> I didn't make any attempt to address this issue; I don't understand
> what
problem you see with the quantum waves. In a universe
> governed by
Bell-type QFT, there exist two things: the particles,
> and the wave
function. And they evolve according to certain
> equations. So far so
clear. Now where is the problem?

I believe the problem is the very model of universe in which two things exist: the particles, and the wave function, evolving according to certain equations.

Perhaps you haven't clicked on the links in my preceding email,

1. The equations in question are defined for particular time *interval*. The link was

There is no advanced math there.

2. The particles and the wave function, evolving according to certain equations, cannot -- to the best of my knowledge -- describe any Lorentz-invariant nonlocal interaction. Please see a famous quote from John Bell at the end of this email.

If you have managed to solve this puzzle, please write a paper, say, on EPR argument. In case you are not familiar with the subject (Erwin Schrödinger wrote about it in 1931; the link is in my preceding email), the problem of reconciling STR with QM is explained at

I wrote:

"If you can resurrect the time of quantum propensities, perhaps you will be able to explain the source of quantum waves, then explain the transition from quantum to classical regime, and endorse your statement about "the main virtue of Bell-type QFT" (cf. above)."

I do hope that the meaning of this paragraph can be understood in the context of what I wrote above.

> What you describe about the wave function collapse certainly has
> to do
with problems, but it was one of your assumptions that the
> state vector is
the complete description, which Bell-type QFT
> denies.

I do not endorse the standard QM nor your model. I claim that they are equally mystical, since they do not describe facts. Facts are in our past light cone, hence you need a relativistic description of how these facts have come about.

> Is your question how the collapse of the wave function of a system
> can come
about if one postulates that the wave function of the
> universe never collapses?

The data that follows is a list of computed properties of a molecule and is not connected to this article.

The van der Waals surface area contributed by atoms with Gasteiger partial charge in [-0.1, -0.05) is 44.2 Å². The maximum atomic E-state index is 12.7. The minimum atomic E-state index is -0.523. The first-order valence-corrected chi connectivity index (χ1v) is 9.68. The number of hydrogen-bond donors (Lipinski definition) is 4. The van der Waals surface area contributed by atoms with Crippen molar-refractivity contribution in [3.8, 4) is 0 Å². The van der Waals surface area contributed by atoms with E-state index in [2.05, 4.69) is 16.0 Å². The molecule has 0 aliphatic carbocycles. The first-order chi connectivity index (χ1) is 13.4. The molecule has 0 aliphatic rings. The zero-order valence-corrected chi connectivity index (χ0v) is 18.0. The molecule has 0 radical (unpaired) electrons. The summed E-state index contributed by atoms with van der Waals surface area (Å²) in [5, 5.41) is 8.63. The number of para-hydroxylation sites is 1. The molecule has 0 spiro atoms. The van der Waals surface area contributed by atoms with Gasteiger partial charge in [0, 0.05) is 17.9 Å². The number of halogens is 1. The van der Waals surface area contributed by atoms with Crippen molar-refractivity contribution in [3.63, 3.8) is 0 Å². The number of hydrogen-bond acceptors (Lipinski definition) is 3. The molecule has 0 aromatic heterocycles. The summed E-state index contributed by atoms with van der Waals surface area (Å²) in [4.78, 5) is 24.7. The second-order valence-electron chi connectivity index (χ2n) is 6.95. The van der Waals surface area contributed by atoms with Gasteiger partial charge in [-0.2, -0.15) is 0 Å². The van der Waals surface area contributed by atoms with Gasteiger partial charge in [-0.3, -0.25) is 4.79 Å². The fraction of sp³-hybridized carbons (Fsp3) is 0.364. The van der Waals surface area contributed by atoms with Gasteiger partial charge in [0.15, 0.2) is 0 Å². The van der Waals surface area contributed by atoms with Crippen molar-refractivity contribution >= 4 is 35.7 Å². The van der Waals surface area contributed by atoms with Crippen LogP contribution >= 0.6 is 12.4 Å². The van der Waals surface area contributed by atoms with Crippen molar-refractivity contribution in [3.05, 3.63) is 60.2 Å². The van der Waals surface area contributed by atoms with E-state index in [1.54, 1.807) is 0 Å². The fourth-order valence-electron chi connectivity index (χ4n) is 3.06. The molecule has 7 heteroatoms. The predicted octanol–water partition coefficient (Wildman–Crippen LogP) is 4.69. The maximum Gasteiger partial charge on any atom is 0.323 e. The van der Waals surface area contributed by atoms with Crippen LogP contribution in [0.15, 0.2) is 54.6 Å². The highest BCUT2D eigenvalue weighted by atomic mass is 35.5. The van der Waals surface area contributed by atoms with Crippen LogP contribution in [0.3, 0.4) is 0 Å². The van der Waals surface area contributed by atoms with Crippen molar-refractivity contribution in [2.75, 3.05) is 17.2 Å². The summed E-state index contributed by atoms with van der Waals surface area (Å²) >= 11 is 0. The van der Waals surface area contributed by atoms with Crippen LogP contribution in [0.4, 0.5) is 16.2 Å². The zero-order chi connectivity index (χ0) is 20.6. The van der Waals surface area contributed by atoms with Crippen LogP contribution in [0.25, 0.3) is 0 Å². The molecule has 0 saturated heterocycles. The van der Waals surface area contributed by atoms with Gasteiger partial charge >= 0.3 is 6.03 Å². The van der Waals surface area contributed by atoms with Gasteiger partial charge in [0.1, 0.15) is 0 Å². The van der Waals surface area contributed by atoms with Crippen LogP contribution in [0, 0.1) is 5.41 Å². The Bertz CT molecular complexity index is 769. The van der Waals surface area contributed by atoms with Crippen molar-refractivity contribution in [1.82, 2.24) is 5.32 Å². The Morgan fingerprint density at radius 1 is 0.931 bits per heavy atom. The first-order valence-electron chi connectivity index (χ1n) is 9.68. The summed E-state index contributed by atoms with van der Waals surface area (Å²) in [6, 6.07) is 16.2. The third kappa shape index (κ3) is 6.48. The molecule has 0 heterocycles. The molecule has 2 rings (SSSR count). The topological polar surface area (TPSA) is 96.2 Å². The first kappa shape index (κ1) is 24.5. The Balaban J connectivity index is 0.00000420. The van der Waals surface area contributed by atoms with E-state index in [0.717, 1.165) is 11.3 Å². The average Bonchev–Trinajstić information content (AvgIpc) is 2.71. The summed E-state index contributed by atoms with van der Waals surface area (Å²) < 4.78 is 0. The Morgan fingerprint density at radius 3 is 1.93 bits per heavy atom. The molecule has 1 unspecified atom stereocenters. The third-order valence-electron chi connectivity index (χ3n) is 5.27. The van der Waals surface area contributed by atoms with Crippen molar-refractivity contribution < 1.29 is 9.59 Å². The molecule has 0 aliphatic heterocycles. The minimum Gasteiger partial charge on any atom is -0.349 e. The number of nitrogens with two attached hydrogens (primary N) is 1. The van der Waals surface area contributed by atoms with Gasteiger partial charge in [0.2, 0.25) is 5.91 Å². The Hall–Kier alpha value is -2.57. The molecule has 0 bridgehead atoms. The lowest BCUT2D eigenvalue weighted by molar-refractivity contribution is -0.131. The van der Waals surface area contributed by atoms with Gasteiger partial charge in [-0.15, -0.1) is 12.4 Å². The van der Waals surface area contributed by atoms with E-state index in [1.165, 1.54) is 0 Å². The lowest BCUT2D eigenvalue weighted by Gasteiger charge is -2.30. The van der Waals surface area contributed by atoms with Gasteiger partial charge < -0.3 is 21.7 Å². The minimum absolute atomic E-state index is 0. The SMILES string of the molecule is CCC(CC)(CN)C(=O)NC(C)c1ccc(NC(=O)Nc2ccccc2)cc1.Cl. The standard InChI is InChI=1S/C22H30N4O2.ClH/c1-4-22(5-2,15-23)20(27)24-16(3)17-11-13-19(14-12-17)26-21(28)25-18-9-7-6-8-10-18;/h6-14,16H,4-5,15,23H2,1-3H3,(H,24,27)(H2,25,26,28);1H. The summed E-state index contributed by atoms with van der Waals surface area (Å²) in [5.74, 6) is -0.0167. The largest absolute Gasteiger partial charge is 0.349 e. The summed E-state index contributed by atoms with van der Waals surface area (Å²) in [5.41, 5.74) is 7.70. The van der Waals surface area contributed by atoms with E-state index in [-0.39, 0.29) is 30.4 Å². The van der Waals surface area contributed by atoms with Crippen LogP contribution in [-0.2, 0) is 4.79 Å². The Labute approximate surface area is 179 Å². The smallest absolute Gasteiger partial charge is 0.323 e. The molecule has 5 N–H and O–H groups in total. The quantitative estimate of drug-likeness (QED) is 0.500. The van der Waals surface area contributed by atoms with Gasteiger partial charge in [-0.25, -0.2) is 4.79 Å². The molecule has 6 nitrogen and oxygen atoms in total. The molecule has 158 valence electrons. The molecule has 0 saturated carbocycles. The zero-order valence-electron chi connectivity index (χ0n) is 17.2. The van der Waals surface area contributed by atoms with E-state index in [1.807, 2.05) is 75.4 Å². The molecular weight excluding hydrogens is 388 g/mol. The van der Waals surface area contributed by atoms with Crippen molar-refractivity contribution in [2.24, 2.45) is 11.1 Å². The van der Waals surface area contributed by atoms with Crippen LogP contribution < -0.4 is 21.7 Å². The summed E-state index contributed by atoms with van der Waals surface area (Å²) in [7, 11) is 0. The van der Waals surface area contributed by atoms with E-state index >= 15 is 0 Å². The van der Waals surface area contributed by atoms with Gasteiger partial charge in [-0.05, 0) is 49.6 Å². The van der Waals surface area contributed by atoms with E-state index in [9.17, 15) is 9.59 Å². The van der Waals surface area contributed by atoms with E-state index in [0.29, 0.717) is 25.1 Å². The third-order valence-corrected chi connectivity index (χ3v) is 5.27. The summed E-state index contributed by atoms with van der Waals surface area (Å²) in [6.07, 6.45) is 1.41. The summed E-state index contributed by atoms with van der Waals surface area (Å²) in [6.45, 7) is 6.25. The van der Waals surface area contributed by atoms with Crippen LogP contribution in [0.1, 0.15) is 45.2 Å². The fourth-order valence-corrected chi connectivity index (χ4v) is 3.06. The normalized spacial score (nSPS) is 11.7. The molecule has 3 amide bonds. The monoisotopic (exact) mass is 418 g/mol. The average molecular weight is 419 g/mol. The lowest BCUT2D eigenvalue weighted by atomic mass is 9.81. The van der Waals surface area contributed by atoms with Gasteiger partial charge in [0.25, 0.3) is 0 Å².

In the context of STR -- yes, please! If you talk about some preferred reference frame, please do not forget to explain the mapping of this special absolute "time" to the one read by an inanimate physical clock, and (Sic!) the intrinsic "time" of this mapping.

> I don't understand either what problem my wristwatch should have
> with the

Anything we observe due to a non-local quantum interaction is *already* being placed in our past light cone. John Bell was very much aware of this problem. Please see his statement below.

In case you decide to write a paper in which your ideas would be describing facts, in full compliance with STR, please see the basic prerequisites from St. Augustine,

I apologize to your colleagues for including their email in the CC: list. The only reason is that I believe they would be very interested to find out how you would do better than Erwin Schrödinger in 1931. I wish you best of luck.

With kindest regards,

So one of my missions in life is to get people to see that if they want to talk about the problems of quantum mechanics -- the real problems of quantum mechanics -- they must be talking about Lorentz invariance.

John S. Bell

Note: Yesterday Lev Vaidman posed a tantalizing question: "But in these empty worlds the wave in the shape of Lev Vaidman might also write a paper in the empty wave copy of the Foundations of Physics Journal, so how You, the reader, know that this is not such an empty wave world?" (Lev Vaidman, The Reality in Bohmian Quantum Mechanics or Can You Kill with an Empty Wave Bullet? January 1, 2004, quant-ph/0312227 v1).

How do I know it? Indirectly. An empty wave world, just like Lev's doppelgänger located 10 to the 1028 meters from here in the "nearest" parallel universe, would have zero chance to exist -- I mean, zero -- if and only if my world is one, and no more than one. How to make it one? Place it in the past, that's all.

Example: If the length of my desk is 2 m, as I see it having a fixed numerical value in my past light cone, then there is no chance -- I mean, zero chance -- for any other world in which my desk would have a doppelgänger or would be in some both-here-and-there superposition(s).